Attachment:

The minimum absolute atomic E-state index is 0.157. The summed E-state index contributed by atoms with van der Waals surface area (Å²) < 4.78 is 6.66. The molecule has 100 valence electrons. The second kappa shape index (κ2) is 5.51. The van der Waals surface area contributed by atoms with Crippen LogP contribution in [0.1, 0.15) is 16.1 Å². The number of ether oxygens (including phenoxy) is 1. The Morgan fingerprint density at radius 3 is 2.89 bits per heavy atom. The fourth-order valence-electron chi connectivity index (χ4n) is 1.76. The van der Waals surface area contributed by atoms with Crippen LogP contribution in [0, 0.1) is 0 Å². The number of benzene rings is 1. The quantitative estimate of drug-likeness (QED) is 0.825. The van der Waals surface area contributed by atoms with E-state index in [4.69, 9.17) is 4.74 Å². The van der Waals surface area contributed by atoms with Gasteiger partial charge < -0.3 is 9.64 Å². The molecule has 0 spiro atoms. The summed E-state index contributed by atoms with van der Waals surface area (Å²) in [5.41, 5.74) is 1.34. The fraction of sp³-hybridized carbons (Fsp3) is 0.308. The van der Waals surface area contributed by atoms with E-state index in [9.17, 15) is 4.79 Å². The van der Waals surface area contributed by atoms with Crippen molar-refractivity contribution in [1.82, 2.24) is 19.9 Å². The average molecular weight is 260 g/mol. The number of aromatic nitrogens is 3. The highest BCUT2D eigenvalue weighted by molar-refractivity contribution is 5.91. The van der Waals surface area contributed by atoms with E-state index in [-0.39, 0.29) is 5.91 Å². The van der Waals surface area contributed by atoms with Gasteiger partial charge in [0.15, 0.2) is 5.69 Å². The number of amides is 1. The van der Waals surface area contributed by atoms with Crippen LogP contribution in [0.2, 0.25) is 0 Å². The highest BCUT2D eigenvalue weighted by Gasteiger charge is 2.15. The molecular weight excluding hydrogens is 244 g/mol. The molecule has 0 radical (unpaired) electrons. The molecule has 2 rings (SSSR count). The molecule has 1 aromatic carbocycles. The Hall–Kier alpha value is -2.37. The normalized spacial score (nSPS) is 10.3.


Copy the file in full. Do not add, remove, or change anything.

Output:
The minimum absolute atomic E-state index is 0.157. The summed E-state index contributed by atoms with van der Waals surface area (Å²) < 4.78 is 6.66. The molecule has 100 valence electrons. The second kappa shape index (κ2) is 5.51. The van der Waals surface area contributed by atoms with Crippen LogP contribution in [0.1, 0.15) is 16.1 Å². The number of ether oxygens (including phenoxy) is 1. The Morgan fingerprint density at radius 3 is 2.89 bits per heavy atom. The fourth-order valence-electron chi connectivity index (χ4n) is 1.76. The van der Waals surface area contributed by atoms with Crippen LogP contribution in [0, 0.1) is 0 Å². The number of benzene rings is 1. The quantitative estimate of drug-likeness (QED) is 0.825. The van der Waals surface area contributed by atoms with E-state index in [4.69, 9.17) is 4.74 Å². The van der Waals surface area contributed by atoms with Gasteiger partial charge < -0.3 is 9.64 Å². The molecule has 0 spiro atoms. The summed E-state index contributed by atoms with van der Waals surface area (Å²) in [5.41, 5.74) is 1.34. The fraction of sp³-hybridized carbons (Fsp3) is 0.308. The van der Waals surface area contributed by atoms with E-state index in [9.17, 15) is 4.79 Å². The van der Waals surface area contributed by atoms with Crippen molar-refractivity contribution in [1.82, 2.24) is 19.9 Å². The average molecular weight is 260 g/mol. The number of aromatic nitrogens is 3. The highest BCUT2D eigenvalue weighted by molar-refractivity contribution is 5.91. The van der Waals surface area contributed by atoms with E-state index in [-0.39, 0.29) is 5.91 Å². The van der Waals surface area contributed by atoms with Gasteiger partial charge in [0.15, 0.2) is 5.69 Å². The number of amides is 1. The van der Waals surface area contributed by atoms with Crippen LogP contribution in [0.2, 0.25) is 0 Å². The highest BCUT2D eigenvalue weighted by Gasteiger charge is 2.15. The molecular weight excluding hydrogens is 244 g/mol. The molecule has 0 radical (unpaired) electrons. The molecule has 2 rings (SSSR count). The molecule has 1 aromatic carbocycles. The Hall–Kier alpha value is -2.37. The normalized spacial score (nSPS) is 10.3.